mentioned,

the

LCD

requires

either

8

or

11

I/O

lines

to

communicate with. For the sake of this tutorial, we are going to use an 8-bit

data bus--so we'll be using 11 of the 8051's I/O pins to interface with the LCD.A sample psuedo-schematic of how the LCD will be connected to the

8051.

The RW line is the "Read/Write" control line. When RW is low (0), the information on

Figure 21: Schematic Of LCD interfacing with microcontroller

As you can see, we've established a 1-to-1 relation between a pin on the 8051 and a line on the 44780 LCD. Thus as we write our assembly program to access the LCD, we are going to equate constants to the 8051 ports so that

we can refer to the lines by their 44780 name as opposed to P0.1, P0.2, etc. Let's go ahead and write our initial equates:

DB0 EQU P1.0 DB1 EQU P1.1 DB2 EQU P1.2 DB3 EQU P1.3 DB4 EQU P1.4 DB5 EQU P1.5 DB6 EQU P1.6

DB7 EQU P1.7 EN EQU P3.7 RS EQU P3.6 RW EQU P3.5 DATA EQU P1

Having established the above equates, we may now refer to our I/O lines by

their 44780 name. For example, to set the RW line high (1), we can execute the following insutrction:

SETB RW

  • 2.5.4 Handling the EN Control Line

As we mentioned above, the EN line is used to tell the LCD that you are ready for it to execute an instruction that you've prepared on the data bus and on the other control lines. Note that the EN line must be raised/lowered before/after each instruction sent to the LCD regardless of whether that instruction is read or write, text or instruction. In short, you must always manipulate EN when communicating with the LCD. EN is the LCD's way of knowing that you are talking to it. If you don't raise/lower EN, the LCD doesn't know you're talking to it on the other lines. Thus, before we interact in any way with the LCD we will always bring the EN line low with the following instruction:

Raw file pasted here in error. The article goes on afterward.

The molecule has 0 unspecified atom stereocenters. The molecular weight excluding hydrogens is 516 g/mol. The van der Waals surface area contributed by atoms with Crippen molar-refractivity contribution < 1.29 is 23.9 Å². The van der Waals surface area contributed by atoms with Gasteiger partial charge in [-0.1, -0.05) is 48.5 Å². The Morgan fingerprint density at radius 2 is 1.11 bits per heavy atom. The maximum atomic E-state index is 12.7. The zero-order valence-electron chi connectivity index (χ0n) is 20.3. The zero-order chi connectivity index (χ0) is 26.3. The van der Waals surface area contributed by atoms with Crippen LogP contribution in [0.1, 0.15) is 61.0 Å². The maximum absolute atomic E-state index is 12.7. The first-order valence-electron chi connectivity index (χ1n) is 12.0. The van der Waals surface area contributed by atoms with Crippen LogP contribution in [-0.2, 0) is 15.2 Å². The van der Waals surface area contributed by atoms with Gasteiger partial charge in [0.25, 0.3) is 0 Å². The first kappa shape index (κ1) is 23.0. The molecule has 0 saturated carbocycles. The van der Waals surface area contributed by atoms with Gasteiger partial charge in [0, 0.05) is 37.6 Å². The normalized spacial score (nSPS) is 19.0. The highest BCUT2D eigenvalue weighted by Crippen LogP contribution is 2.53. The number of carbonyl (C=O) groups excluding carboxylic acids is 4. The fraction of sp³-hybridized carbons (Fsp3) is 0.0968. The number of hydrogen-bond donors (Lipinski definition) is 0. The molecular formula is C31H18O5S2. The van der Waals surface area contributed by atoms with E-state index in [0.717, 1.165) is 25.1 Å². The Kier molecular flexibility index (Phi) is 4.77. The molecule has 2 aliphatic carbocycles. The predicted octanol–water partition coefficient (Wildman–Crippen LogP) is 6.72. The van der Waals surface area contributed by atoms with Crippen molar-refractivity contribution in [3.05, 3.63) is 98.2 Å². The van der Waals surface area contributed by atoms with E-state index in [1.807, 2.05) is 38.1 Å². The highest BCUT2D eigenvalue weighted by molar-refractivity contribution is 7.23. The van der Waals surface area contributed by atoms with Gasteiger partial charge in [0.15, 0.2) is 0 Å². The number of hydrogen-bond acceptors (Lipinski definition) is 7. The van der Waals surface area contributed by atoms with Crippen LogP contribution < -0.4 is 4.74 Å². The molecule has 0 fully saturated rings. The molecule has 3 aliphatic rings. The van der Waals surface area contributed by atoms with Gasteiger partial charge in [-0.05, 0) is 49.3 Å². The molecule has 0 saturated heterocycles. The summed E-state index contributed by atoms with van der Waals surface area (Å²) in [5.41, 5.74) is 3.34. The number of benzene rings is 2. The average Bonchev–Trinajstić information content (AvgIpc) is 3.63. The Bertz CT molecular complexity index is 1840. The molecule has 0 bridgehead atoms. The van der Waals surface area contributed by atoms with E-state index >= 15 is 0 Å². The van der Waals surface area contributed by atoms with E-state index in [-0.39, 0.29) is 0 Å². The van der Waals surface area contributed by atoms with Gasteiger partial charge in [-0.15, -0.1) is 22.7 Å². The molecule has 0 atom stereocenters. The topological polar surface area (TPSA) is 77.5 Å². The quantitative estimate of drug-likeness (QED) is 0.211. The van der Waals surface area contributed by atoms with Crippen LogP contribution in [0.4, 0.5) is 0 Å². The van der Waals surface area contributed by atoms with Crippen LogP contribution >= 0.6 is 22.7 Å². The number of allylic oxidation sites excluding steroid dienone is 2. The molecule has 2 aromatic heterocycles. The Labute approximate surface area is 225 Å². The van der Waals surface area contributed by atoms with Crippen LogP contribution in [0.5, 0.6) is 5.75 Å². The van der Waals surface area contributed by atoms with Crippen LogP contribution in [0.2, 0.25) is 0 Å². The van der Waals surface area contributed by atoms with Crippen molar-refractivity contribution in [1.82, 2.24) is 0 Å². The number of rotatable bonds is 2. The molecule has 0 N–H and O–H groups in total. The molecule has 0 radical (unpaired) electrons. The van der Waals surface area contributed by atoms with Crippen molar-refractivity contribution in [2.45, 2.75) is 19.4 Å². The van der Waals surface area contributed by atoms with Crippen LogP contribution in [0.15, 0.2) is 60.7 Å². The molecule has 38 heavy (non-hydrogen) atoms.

CLR EN

And once we've finished setting up our instruction with the other control lines and data bus lines, we'll always bring this line high:

SETB EN

The line must be left high for the amount of time required by the LCD as specified in its datasheet. This is normally on the order of about 250 nanoseconds, but check the datasheet. In the case of a typical 8051 running at 12 MHz, an instruction requires 1.08 microseconds to execute so the EN line can be brought low the very next instruction. However, faster microcontrollers (such as the DS89C420 which executes an instruction in 90 nanoseconds given an 11.0592 Mhz crystal) will require a number of NOPs to create a delay while EN is held high. The number of NOPs that must be inserted depends on the microcontroller you are using and the crystal you have selected. The instruction is executed by the LCD at the moment the EN line is brought low with a final CLR EN instruction.

Programming Tip: The LCD interprets and executes our command at the instant the EN line is brought low. If you never bring EN low, your instruction will never be executed. Additionally, when you bring EN low and the LCD executes your instruction, it requires a certain amount of time to execute the command. The time it requires to execute an instruction depends on the instruction and the speed of the crystal which is attached to the 44780's oscillator input.

  • 2.5.5 Checking the Busy Status of the LCD